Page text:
A Travellerspoint blog

Australian War Memorial in Canberra

Thursday 10 September 2014

The plan for today was to visit the Australian War Memorial so Di could find the name of her great uncle Leslie James Corrigan on the Roll of Honour.

Leslie James Corrigan had served with the Tasmanian Bushmen in the Boer War in 1900 - 02, and enlisted again in October 1914 with the 3rd Australian Light Horse Regiment, and served at Gallipoli from May 1915. On 30 August 1915 he received a serious gun shot wound to the head at Quinn's Post and was evacuated to hospital in Alexandria. The Light Horse were sent to Palestine after the withdrawal from Gallipoli at the end of 1915 and were reunited with their horses. He re-joined his Regiment in May 1916 and was again wounded in action at the Battle of Romani. He died of malignant malaria on 24 October 1918, a few weeks before the end of the war, and is buried in the Jerusalem War Cemetery in Israel.

When we arrived at the memorial we joined a tour of the WW1 and WW2 galleries with a volunteer guide who was a walking encyclopaedia on the Memorial and its contents. After our conducted tour, we had lunch at the restaurant, then returned to spend more time in the World War 1 Gallery, before moving on to the WW2 Gallery, and the Hall of Valour that celebrates the recipients of the Victoria Cross.

There were two stand out winners of the Victoria Cross:

Albert Jacka was the first Australian to be decorated with the VC during the First World War, receiving the medal for his actions during the Gallipoli Campaign. He later served on the Western Front and was twice further decorated with the Military Cross for his bravery in actions that were both considered the equal of his VC award.

Keith Payne served in Korea, Malaya, Vietnam and Dhofor, winning a VC for an action in Vietnam. He holds more than twenty awards and service medals that are displayed at the War Memorial. While David was reading his service record, two 12 year old boys in school uniforms sidled up and decided that "This guy must have done something awesome". I think that they all did something awesome.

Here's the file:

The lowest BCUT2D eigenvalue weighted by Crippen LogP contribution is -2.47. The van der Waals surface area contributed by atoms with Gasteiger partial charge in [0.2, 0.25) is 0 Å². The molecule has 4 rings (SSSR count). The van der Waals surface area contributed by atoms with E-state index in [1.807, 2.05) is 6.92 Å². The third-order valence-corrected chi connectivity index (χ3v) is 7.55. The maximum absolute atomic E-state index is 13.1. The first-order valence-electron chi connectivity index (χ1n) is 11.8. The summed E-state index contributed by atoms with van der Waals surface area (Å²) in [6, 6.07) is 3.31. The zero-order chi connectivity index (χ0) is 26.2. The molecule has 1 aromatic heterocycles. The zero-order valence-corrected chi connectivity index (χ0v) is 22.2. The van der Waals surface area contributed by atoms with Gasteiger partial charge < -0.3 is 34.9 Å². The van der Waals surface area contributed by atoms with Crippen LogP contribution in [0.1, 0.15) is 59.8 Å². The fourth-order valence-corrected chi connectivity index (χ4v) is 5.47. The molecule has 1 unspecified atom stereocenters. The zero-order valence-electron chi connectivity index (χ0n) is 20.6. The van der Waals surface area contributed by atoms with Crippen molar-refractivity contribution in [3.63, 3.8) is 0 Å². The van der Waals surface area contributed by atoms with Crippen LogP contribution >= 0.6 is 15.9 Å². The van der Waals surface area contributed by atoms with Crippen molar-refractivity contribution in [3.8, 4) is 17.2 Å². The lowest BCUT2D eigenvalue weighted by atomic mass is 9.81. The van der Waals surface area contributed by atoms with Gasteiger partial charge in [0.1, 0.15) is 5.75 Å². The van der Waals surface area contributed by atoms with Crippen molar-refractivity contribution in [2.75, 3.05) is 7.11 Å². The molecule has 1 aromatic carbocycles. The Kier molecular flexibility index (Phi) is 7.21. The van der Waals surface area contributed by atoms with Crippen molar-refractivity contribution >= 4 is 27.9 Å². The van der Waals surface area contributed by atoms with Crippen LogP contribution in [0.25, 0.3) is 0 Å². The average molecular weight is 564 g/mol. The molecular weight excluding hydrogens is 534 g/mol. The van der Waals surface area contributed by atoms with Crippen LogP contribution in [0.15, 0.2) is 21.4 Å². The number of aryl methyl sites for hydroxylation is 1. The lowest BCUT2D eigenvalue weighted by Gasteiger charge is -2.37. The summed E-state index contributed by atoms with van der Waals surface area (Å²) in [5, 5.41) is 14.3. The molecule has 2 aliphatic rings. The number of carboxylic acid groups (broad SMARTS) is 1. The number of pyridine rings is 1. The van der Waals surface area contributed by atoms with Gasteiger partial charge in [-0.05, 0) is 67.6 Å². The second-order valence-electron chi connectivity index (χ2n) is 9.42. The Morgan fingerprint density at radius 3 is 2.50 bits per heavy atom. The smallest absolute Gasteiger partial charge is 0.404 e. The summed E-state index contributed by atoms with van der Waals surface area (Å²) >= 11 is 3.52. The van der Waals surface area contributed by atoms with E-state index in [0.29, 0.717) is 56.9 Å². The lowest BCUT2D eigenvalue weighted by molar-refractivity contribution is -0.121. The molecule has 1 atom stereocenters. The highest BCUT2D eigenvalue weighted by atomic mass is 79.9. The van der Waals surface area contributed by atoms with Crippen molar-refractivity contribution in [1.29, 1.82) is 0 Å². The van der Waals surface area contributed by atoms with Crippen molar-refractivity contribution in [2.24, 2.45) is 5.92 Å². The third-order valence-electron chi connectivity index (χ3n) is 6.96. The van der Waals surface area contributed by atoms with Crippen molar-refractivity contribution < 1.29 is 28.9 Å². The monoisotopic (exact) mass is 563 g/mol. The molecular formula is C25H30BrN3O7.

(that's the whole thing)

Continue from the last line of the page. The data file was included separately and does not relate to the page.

Another person who is celebrated at the Memorial but did not receive a VC is Ordinary Seaman Edward Sheean who was born at Barrington in Tasmania. Sheean served aboard HMAS Armidale as she initially took part in escort duties along the eastern Australian coast, in New Guinea waters, before the Armidale was tasked with assisting Australian operations in Timor. During a subsequent confrontation with thirteen Japanese aircraft on 1 December, Armidale was struck by two torpedoes and a bomb, and began to sink; and the order to abandon ship was given.

After helping to free a life-raft, Sheean was wounded by two bullets. He made his way to the aft Oerlikon 20 mm cannon and began to fire on the Japanese aircraft to protect those in the water. Sheean managed to shoot down one of the Japanese bombers, and was still firing the gun as the Armidale sank. Many of the survivors credited their life to Sheean and he was posthumously Mentioned in Despatches.

On 1 May 1999, the submarine HMAS Sheean was launched by Ivy Hayes (sister of Teddy Sheean) named in the ordinary seaman's honour. HMAS Sheean was subsequently commissioned into the Royal Australian Navy on 23 February 2001, and was the first Royal Australian Navy vessel to be named in honour of a naval rating and efforts have been made to have Sheean belatedly awarded the Victoria Cross for Australia.

A number of aircraft are on display at the War Memorial including a Lancaster Bomber. The Avro Lancaster B1, known as "G for George", has a remarkable history. "G for George" flew ninety operational missions over Germany and occupied Europe during the height of the bomber offensive. From the time it was built in 1942 until its retirement from active service in 1944, the bomber was flown by No. 460 Squadron RAAF. At that time the average life of a Lancaster on bombing missions was about three months. A dramatic sound and light show re-creates a night bombing operation over Berlin in December 1943.

On the way out of the War Memorial Di found a photo of Prince Harry with a young re-headed boy - Red heads Rule.


Old and New Parliament House from the steps of the War Memorial.


Australian War Memorial Entrance.


Di with the Statue of Simpson and his Donkey.


Pool of Reflection.


Eternal Flame.


Ceiling of the Hall of Memory.


Australian Light Horse depicted in the centre panel of a window of the Hall of Memory.


Australian nurse depicted in the centre panel of a window of the Hall of Memory.


Tomb of the Unknown Soldier.


World War 1 Roll of Honour.


L J Corrigan on panel 3 of the WW 1 Roll of Honour.


Crew of HMAS Armidale including Teddy Sheean.


Painting of Teddy Sheean strapped to his Oerlikon Gun.


Lancaster G for George.


Red Heads Rule.

Posted by TwoAces 17:45

Email this entryFacebookStumbleUpon

Table of contents

Be the first to comment on this entry.

This blog requires you to be a logged in member of Travellerspoint to place comments.